Female Scientist Analyzes Liquid in the
LIFE SCIENCE FACILITIES

Why is the life science buildout process so different
from a 'typical' buildout?

October 5, 2020
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Congratulations! Your successful company is growing and your real estate needs are changing.  

Now, how do you decide whether a laboratory renovation, new build-out or build to suit is the best way to meet business demands and remain competitive? 

For many clients, the chance to design a new laboratory is a once in a lifetime experience. Yet understanding the financial complexity of a life-science project can be daunting. Lab facilities are complex, technically sophisticated, and mechanically-intensive assets that are expensive to build and to maintain. Hundreds of decisions must be made before and during new construction or renovation that will determine how successfully the facility will function when completed, and how successfully it can be maintained once put into service.  

 

Laboratories demand the widest variety of utilities and performance requirements, making these multiplex buildings some of the most expensive to construct. There is no one formula, and each lab use and building needs to be evaluated individually. Missteps and gaps in scope at the early stages of a project can turn into compounding headaches and overruns heading to the finish line.

Laboratory design and construction costs are subject to several key variables:

 

  • Existing Infrastructure: Not every facility lends itself to lab or light manufacturing. Buildings well-suited for office tenants are not particularly suitable for a lab tenant. An existing space’s availability of infrastructure, the amount of demolition required, and what new services or mechanical and electrical systems will need to be brought into the building to support the planned usage of the space -- all greatly impact costs.
     

  • MEP Requirements: Laboratories typically have very specific requirements for factors such as HVAC control, process gasses, waste handling, physical environment, lighting environment, electrical equipment loads, process water systems, chemical treatment and storage requirements.  And while HVAC systems for office buildings and educational facilities are typically the type that re-circulate air and have “lax” temperature/humidity control, labs generally require once-through air paired with complex humidification systems that maintain air temperatures within a few degrees and tight humidity control. They can also require specialty exhaust and filtration systems due to hazardous materials or clean room applications.
     

  • Floor elevations: The floor-to-floor ceiling heights should be no lower than 15’ to accommodate the extensive supply and return air ductwork and plumbing services required above the ceiling.  Not having this can result in higher coordination costs and building structure modifications.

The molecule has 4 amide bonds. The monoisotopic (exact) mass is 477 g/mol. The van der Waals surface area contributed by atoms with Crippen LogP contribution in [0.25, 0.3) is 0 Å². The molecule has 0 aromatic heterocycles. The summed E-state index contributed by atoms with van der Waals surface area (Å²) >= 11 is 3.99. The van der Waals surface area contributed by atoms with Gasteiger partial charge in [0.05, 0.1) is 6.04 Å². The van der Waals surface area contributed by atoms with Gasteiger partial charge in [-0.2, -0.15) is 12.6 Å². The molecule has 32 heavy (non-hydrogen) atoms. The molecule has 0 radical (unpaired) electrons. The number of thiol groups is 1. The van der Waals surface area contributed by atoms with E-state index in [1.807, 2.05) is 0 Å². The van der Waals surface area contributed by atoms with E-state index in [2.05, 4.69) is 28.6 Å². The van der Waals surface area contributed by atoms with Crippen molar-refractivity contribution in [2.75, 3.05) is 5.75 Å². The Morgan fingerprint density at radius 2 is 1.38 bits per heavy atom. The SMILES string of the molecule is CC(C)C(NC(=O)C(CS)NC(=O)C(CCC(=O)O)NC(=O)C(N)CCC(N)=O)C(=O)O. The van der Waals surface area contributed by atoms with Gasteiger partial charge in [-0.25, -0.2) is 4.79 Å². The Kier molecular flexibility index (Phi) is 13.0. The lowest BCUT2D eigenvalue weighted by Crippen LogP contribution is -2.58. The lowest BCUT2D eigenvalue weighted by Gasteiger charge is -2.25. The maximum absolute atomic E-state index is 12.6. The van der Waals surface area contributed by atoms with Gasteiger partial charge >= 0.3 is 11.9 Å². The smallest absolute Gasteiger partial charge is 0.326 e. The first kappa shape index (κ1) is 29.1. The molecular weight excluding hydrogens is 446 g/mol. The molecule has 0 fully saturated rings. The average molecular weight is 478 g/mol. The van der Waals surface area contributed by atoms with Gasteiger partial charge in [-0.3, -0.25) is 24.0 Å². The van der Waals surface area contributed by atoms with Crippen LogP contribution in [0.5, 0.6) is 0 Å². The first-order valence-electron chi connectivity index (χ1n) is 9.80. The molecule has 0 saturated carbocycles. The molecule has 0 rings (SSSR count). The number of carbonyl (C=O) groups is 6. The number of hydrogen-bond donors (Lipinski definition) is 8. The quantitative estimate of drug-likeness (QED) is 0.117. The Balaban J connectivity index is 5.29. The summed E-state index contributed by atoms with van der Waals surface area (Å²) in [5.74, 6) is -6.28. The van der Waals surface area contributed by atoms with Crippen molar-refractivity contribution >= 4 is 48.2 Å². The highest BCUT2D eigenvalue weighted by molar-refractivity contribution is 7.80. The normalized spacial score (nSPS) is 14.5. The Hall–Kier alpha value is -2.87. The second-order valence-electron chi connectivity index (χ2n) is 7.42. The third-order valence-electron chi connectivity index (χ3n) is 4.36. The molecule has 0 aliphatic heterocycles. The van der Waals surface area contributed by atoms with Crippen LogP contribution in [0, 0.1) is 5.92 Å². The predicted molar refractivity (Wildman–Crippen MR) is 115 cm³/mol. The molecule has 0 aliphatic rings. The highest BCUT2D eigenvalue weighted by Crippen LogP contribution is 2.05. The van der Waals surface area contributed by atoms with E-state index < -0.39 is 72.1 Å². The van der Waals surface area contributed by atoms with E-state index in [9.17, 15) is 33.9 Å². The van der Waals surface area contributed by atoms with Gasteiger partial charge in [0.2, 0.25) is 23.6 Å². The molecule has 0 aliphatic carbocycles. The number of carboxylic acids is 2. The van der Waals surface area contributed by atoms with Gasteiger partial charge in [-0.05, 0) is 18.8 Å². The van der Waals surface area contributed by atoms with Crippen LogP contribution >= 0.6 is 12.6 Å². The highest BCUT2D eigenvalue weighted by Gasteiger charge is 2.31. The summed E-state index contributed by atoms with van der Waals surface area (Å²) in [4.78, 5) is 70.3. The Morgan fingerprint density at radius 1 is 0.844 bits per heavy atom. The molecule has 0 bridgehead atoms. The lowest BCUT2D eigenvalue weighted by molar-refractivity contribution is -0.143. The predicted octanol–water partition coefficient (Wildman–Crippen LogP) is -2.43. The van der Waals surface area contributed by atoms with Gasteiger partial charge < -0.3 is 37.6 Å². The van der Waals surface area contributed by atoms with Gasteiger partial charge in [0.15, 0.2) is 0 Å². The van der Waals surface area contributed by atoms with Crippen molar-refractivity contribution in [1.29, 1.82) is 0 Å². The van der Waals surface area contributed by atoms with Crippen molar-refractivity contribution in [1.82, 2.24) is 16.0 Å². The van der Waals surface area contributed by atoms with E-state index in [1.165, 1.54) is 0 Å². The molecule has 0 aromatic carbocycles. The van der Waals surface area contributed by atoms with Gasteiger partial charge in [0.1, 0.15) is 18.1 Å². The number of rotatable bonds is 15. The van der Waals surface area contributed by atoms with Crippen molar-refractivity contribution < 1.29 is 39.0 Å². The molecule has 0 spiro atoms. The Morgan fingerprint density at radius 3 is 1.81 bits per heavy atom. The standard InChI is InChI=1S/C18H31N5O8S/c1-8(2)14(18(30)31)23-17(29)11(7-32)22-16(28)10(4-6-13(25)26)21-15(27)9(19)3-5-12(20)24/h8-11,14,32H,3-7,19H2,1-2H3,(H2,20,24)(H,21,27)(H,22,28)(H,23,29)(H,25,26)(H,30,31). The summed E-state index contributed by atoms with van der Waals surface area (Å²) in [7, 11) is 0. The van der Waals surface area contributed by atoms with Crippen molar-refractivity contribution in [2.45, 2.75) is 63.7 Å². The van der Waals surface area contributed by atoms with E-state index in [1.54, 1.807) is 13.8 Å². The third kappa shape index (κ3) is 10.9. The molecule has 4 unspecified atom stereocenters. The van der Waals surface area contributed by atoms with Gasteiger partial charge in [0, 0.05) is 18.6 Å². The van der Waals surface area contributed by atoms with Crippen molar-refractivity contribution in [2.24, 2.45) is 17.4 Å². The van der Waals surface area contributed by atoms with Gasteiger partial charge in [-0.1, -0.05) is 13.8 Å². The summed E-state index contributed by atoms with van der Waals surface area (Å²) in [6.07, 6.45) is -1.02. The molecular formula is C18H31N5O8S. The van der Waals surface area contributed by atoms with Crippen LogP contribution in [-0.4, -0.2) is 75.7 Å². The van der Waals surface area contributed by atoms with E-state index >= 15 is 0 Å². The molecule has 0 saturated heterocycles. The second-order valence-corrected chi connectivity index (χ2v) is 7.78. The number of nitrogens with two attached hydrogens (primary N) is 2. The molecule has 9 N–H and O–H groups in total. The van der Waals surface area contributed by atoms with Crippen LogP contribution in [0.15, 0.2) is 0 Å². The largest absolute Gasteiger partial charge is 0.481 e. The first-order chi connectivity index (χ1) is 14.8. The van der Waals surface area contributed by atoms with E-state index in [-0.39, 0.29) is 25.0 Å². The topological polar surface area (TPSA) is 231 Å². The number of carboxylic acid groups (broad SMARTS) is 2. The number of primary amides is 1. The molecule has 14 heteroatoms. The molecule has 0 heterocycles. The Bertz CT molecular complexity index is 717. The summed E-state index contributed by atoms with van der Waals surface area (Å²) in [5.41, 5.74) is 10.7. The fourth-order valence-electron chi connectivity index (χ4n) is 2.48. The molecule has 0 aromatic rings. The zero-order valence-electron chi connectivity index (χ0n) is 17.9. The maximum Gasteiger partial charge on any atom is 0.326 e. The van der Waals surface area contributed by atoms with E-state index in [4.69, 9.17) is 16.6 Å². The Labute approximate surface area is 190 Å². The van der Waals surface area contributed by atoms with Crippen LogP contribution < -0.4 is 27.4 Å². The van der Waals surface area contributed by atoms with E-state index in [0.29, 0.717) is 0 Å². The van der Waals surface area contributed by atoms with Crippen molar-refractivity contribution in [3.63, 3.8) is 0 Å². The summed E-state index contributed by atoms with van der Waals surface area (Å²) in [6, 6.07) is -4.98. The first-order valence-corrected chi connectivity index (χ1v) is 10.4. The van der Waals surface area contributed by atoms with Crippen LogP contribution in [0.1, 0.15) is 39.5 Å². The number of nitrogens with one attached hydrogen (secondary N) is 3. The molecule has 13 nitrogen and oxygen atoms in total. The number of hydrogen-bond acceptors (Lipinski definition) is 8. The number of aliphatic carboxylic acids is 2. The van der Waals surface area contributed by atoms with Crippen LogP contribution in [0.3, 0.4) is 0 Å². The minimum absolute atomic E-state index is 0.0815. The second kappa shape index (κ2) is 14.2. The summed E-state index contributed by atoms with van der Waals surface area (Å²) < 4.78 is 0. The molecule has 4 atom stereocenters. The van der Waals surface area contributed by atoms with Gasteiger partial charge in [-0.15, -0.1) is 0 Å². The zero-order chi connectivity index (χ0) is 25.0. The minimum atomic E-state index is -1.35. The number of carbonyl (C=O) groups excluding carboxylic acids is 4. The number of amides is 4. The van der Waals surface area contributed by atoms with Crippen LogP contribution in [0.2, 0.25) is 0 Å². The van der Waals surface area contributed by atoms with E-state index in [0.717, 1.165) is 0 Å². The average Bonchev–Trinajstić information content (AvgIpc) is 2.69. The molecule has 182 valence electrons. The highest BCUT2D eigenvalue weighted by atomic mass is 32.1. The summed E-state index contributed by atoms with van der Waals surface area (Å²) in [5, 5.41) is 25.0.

• Floor structure: Laboratory buildings require a robust structural design in order to minimize vibration issues for sensitive instruments and experiments. Structural features that may be required include thicker/stronger floor slabs to support the additional equipment and seismic reinforcement to compensate for larger equipment with heavy moving parts.
     

  • System Redundancy + Overall Energy Demands: The general-use power density in laboratory spaces can be multiples of a standard office space. As well, many labs require emergency power systems to act as a backup in case of scheduled maintenance or unplanned failures. These redundancies act as performance insurance but also add cost.  As a result, owners can expect higher design, equipment, installation, utility, and maintenance costs to meet performance requirements.
     

Consequently, due to these factors and more, laboratory design and construction costs vary greatly, and can range from $125 per square foot for a renovated space with a simple lab benching arrangement to in excess of $1,325 per square foot for a vivarium or clean room environment. Because of these large variances, it is extremely important to have a representative on your side. Whether your real estate project involves new construction, renovation or consolidation of laboratories, process facilities or manufacturing facilities, GRE has the experience you need.

 

Our project managers understand the unique requirements, specialized equipment, and stringent regulations that pharmaceutical and life science companies face, and we can handle them all.  From concept to completion, GRE offers the full spectrum of real estate advisory, project management and owner’s representation services.
 

Looking for that next level of service for your life science project?

Contact us to learn how GRE can protect your construction goals and bottom line down to the smallest detail.

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